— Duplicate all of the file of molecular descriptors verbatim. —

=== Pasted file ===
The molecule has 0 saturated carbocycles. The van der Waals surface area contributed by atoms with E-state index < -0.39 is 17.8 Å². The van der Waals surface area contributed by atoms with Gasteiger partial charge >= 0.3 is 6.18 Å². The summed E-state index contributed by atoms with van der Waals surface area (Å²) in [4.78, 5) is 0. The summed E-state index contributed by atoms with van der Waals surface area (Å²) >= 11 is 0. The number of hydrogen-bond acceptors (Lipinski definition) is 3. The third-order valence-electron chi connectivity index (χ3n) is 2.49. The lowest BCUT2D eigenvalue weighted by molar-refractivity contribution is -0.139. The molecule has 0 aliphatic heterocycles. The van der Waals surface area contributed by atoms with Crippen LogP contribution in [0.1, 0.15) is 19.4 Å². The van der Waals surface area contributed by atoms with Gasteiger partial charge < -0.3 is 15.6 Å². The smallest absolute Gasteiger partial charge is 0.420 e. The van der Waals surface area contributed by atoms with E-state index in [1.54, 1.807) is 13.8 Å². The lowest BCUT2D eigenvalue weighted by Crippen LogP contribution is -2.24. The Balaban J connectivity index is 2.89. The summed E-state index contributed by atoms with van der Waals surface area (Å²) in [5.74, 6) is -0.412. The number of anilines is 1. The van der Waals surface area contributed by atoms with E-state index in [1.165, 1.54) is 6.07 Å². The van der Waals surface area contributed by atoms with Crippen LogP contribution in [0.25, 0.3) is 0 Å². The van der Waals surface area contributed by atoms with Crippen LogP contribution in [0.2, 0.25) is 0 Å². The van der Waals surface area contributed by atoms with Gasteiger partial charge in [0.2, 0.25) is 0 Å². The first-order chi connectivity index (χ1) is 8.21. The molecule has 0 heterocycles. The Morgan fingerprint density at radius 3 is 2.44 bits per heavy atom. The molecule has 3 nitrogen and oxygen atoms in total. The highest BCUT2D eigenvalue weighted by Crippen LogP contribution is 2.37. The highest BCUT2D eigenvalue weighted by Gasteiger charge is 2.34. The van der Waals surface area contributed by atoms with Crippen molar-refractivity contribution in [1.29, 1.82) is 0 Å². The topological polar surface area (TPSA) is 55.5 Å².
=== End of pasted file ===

The molecule has 0 saturated carbocycles. The van der Waals surface area contributed by atoms with E-state index < -0.39 is 17.8 Å². The van der Waals surface area contributed by atoms with Gasteiger partial charge >= 0.3 is 6.18 Å². The summed E-state index contributed by atoms with van der Waals surface area (Å²) in [4.78, 5) is 0. The summed E-state index contributed by atoms with van der Waals surface area (Å²) >= 11 is 0. The number of hydrogen-bond acceptors (Lipinski definition) is 3. The third-order valence-electron chi connectivity index (χ3n) is 2.49. The lowest BCUT2D eigenvalue weighted by molar-refractivity contribution is -0.139. The molecule has 0 aliphatic heterocycles. The van der Waals surface area contributed by atoms with Crippen LogP contribution in [0.1, 0.15) is 19.4 Å². The van der Waals surface area contributed by atoms with Gasteiger partial charge < -0.3 is 15.6 Å². The smallest absolute Gasteiger partial charge is 0.420 e. The van der Waals surface area contributed by atoms with E-state index in [1.54, 1.807) is 13.8 Å². The lowest BCUT2D eigenvalue weighted by Crippen LogP contribution is -2.24. The Balaban J connectivity index is 2.89. The summed E-state index contributed by atoms with van der Waals surface area (Å²) in [5.74, 6) is -0.412. The number of anilines is 1. The van der Waals surface area contributed by atoms with E-state index in [1.165, 1.54) is 6.07 Å². The van der Waals surface area contributed by atoms with Crippen LogP contribution in [0.25, 0.3) is 0 Å². The van der Waals surface area contributed by atoms with Crippen LogP contribution in [0.2, 0.25) is 0 Å². The van der Waals surface area contributed by atoms with Gasteiger partial charge in [0.2, 0.25) is 0 Å². The first-order chi connectivity index (χ1) is 8.21. The molecule has 0 heterocycles. The Morgan fingerprint density at radius 3 is 2.44 bits per heavy atom. The molecule has 3 nitrogen and oxygen atoms in total. The highest BCUT2D eigenvalue weighted by Crippen LogP contribution is 2.37. The highest BCUT2D eigenvalue weighted by Gasteiger charge is 2.34. The van der Waals surface area contributed by atoms with Crippen molar-refractivity contribution in [1.29, 1.82) is 0 Å². The topological polar surface area (TPSA) is 55.5 Å².